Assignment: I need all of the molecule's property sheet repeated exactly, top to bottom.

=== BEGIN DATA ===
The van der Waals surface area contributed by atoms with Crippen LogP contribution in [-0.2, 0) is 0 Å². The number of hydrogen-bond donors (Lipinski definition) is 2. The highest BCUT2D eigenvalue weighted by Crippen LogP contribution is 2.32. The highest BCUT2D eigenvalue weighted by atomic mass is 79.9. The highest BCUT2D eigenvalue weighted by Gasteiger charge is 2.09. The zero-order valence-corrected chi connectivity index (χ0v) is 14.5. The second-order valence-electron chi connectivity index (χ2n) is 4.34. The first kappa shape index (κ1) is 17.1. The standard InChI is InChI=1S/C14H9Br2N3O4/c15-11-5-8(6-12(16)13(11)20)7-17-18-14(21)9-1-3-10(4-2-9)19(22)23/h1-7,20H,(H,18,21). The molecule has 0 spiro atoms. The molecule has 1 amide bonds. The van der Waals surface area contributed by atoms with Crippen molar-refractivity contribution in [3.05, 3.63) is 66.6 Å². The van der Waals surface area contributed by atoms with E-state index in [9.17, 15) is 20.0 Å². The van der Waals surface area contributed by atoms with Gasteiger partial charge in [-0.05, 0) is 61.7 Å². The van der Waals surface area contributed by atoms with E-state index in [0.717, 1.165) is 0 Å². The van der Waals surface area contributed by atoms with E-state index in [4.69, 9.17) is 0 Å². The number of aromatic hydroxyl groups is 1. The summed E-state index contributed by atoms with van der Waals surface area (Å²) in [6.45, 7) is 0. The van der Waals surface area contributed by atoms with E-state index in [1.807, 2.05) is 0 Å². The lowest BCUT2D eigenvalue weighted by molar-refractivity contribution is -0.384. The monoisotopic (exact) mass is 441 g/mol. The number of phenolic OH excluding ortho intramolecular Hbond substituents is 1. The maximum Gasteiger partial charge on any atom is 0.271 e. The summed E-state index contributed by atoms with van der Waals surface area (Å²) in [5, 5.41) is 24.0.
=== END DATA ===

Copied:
The van der Waals surface area contributed by atoms with Crippen LogP contribution in [-0.2, 0) is 0 Å². The number of hydrogen-bond donors (Lipinski definition) is 2. The highest BCUT2D eigenvalue weighted by Crippen LogP contribution is 2.32. The highest BCUT2D eigenvalue weighted by atomic mass is 79.9. The highest BCUT2D eigenvalue weighted by Gasteiger charge is 2.09. The zero-order valence-corrected chi connectivity index (χ0v) is 14.5. The second-order valence-electron chi connectivity index (χ2n) is 4.34. The first kappa shape index (κ1) is 17.1. The standard InChI is InChI=1S/C14H9Br2N3O4/c15-11-5-8(6-12(16)13(11)20)7-17-18-14(21)9-1-3-10(4-2-9)19(22)23/h1-7,20H,(H,18,21). The molecule has 0 spiro atoms. The molecule has 1 amide bonds. The van der Waals surface area contributed by atoms with Crippen molar-refractivity contribution in [3.05, 3.63) is 66.6 Å². The van der Waals surface area contributed by atoms with E-state index in [9.17, 15) is 20.0 Å². The van der Waals surface area contributed by atoms with Gasteiger partial charge in [-0.05, 0) is 61.7 Å². The van der Waals surface area contributed by atoms with E-state index in [0.717, 1.165) is 0 Å². The van der Waals surface area contributed by atoms with E-state index in [4.69, 9.17) is 0 Å². The number of aromatic hydroxyl groups is 1. The summed E-state index contributed by atoms with van der Waals surface area (Å²) in [6.45, 7) is 0. The van der Waals surface area contributed by atoms with E-state index in [1.807, 2.05) is 0 Å². The lowest BCUT2D eigenvalue weighted by molar-refractivity contribution is -0.384. The monoisotopic (exact) mass is 441 g/mol. The number of phenolic OH excluding ortho intramolecular Hbond substituents is 1. The maximum Gasteiger partial charge on any atom is 0.271 e. The summed E-state index contributed by atoms with van der Waals surface area (Å²) in [5, 5.41) is 24.0.